Last week, Kansas City Chiefs quarterback Patrick Mahomes used his official Twitter account to share his displeasure regarding NFL owners deciding to allow teams to play more than one “Thursday Night Football” game a year.
Mahomes’ message was simple: quote-tweeting news of the decision with a facepalm emoji. Two of the quarterback’s teammates — wide receiver Marquez Valdes-Scantling and safety Justin Reid — echoed his sentiment.
Not only are multiple Thursday games for the same team a concern from a health-and-safety standpoint, but they are also a competitive disadvantage for teams such as the Chiefs, who have built a reputation as one of the league’s greatest draws.
This week, Sports Illustrated’s Albert Breer shed some light on the voting details.
The result, for now, is compromise. On Wednesday, owners took a proposal to allow flex scheduling for TNF in Weeks 14 to 17, and split it into two—one that would allow for teams to play multiple TNF games in a single season, and not always in back-to-back weeks, and another for flex scheduling. Owners voted through the former, 29–3, with the Giants, Bears and Raiders voting against it. They unofficially shot down the latter, with 22 yes votes, eight no votes and abstentions from the Panthers and Broncos.
The owners’ concerns have to do with the ratings of Thursday night games, which plummeted in 2022, showing a 46% decline in viewing, per Sports Business Journal — and the thought is that the primary reason was the poor quality of matchups. Amazon is paying the league around $1 billion per year for exclusive rights.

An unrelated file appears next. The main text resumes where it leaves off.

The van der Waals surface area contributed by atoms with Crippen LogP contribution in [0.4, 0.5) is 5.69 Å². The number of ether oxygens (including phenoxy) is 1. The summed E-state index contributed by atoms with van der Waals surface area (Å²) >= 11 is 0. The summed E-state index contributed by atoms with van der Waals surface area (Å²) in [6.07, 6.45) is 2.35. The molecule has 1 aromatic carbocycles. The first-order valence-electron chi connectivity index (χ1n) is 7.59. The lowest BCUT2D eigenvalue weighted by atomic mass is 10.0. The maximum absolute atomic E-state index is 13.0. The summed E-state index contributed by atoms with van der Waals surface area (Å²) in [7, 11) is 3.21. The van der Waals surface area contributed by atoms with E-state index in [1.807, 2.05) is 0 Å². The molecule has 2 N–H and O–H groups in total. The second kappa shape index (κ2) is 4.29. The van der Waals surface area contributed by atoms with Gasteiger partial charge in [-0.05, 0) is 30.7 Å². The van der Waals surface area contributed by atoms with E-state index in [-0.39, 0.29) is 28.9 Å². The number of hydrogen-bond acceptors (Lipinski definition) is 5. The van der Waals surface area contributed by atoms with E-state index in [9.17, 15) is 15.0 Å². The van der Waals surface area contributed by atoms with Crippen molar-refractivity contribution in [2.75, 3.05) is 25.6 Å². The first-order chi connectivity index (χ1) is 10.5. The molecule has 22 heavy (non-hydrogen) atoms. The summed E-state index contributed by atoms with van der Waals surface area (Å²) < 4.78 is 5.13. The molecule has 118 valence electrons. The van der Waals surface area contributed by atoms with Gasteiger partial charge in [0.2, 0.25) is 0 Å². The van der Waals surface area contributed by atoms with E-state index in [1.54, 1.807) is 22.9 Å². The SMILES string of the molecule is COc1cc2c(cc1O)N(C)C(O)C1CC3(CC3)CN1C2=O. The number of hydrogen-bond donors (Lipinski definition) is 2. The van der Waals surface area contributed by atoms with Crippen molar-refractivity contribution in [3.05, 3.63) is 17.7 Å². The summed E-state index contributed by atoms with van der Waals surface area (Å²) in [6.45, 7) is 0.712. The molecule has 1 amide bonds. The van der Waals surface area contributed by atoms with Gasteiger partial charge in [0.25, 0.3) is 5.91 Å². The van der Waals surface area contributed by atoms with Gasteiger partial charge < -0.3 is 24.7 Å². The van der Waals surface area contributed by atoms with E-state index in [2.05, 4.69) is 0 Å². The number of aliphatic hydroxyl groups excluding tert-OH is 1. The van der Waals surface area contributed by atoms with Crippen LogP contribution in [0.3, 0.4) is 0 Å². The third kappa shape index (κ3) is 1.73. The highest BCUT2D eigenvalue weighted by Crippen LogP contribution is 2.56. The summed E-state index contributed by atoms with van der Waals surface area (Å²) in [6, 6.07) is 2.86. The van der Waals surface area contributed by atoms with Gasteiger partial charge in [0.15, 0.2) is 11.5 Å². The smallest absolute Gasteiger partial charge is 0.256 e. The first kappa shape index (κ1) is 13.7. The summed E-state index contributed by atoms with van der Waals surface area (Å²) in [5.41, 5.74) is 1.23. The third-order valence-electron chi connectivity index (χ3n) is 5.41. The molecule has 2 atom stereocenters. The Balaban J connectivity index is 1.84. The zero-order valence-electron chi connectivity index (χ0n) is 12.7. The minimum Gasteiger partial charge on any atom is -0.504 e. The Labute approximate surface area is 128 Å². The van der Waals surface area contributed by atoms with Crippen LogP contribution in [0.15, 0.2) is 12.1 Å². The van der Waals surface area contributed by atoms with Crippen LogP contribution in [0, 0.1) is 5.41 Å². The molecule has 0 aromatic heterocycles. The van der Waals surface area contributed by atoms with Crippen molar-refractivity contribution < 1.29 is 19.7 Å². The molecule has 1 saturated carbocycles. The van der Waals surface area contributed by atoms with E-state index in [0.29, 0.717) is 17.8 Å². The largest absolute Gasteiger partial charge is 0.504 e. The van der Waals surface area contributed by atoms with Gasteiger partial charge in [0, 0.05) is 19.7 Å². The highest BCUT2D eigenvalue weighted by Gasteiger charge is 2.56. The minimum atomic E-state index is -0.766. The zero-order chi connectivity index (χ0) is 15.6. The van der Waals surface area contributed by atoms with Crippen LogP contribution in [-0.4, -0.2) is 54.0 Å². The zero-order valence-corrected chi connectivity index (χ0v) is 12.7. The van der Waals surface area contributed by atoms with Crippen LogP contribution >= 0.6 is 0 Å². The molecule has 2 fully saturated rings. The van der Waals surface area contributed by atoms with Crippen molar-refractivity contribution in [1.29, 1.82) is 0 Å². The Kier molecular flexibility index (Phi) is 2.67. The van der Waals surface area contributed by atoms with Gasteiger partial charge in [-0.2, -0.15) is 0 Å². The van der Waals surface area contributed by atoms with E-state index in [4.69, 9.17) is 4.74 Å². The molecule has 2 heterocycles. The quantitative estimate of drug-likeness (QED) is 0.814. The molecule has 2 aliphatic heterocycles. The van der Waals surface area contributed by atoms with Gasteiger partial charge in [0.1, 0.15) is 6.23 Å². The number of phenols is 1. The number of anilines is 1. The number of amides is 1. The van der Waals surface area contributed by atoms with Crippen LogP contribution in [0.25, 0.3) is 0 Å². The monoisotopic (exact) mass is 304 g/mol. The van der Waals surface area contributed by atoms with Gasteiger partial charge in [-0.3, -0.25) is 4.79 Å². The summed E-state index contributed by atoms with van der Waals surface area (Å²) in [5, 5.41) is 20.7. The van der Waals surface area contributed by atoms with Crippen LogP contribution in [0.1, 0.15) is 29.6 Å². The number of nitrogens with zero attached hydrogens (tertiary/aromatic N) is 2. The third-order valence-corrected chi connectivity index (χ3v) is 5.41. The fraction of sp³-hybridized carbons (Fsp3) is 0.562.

According to Breer, the Chiefs were among 29 teams to vote “yes” on teams playing multiple “Thursday Night Football” games per season. And — according to CBS Sports’ Jeff Kerr — they were also one of 22 teams to vote “yes” for flex scheduling (it is worth noting that the vote occurred before Mahomes’ tweet).
Breer included a specific moment involving Kansas City’s chairman, owner and CEO, Clark Hunt.
Chiefs owner Clark Hunt stepped in and offered another compromise: Instead of four weeks of TNF flexes in 2023, the league could do only two weeks. Others then asked whether they could get 28 days’ notice and just two flexes for Year 1. That calmed down the room, and Eagles owner Jeffrey Lurie suggested splitting the proposal apart and voting on the two aspects of it separately.
Since a change requires 24 of 32 “yes” votes, talks have been tabled until May, when the owners will vote again. It will be worth watching whether the vote number (22) increases or decreases based on the adverse player reaction to the prospect.
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